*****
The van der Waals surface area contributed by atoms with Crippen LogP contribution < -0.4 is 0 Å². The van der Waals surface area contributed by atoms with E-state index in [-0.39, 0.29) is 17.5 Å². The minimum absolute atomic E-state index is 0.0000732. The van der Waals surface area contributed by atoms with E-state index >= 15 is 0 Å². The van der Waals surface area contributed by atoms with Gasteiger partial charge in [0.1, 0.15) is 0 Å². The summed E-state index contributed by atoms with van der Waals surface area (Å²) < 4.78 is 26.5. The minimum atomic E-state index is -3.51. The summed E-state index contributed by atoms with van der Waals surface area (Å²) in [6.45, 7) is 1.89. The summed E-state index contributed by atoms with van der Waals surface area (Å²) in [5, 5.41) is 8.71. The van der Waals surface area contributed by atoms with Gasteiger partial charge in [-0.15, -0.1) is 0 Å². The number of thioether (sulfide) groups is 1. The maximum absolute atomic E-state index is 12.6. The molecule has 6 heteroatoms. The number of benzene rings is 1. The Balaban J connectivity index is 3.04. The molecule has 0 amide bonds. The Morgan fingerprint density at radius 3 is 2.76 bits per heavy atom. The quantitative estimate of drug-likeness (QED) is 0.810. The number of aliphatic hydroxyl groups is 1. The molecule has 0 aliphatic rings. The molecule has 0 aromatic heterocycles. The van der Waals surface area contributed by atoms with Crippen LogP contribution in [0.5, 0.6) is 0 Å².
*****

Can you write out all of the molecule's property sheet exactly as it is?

The van der Waals surface area contributed by atoms with Crippen LogP contribution < -0.4 is 0 Å². The van der Waals surface area contributed by atoms with E-state index in [-0.39, 0.29) is 17.5 Å². The minimum absolute atomic E-state index is 0.0000732. The van der Waals surface area contributed by atoms with E-state index >= 15 is 0 Å². The van der Waals surface area contributed by atoms with Gasteiger partial charge in [0.1, 0.15) is 0 Å². The summed E-state index contributed by atoms with van der Waals surface area (Å²) < 4.78 is 26.5. The minimum atomic E-state index is -3.51. The summed E-state index contributed by atoms with van der Waals surface area (Å²) in [6.45, 7) is 1.89. The summed E-state index contributed by atoms with van der Waals surface area (Å²) in [5, 5.41) is 8.71. The van der Waals surface area contributed by atoms with Gasteiger partial charge in [-0.15, -0.1) is 0 Å². The number of thioether (sulfide) groups is 1. The maximum absolute atomic E-state index is 12.6. The molecule has 6 heteroatoms. The number of benzene rings is 1. The Balaban J connectivity index is 3.04. The molecule has 0 amide bonds. The Morgan fingerprint density at radius 3 is 2.76 bits per heavy atom. The quantitative estimate of drug-likeness (QED) is 0.810. The number of aliphatic hydroxyl groups is 1. The molecule has 0 aliphatic rings. The molecule has 0 aromatic heterocycles. The van der Waals surface area contributed by atoms with Crippen LogP contribution in [0.5, 0.6) is 0 Å².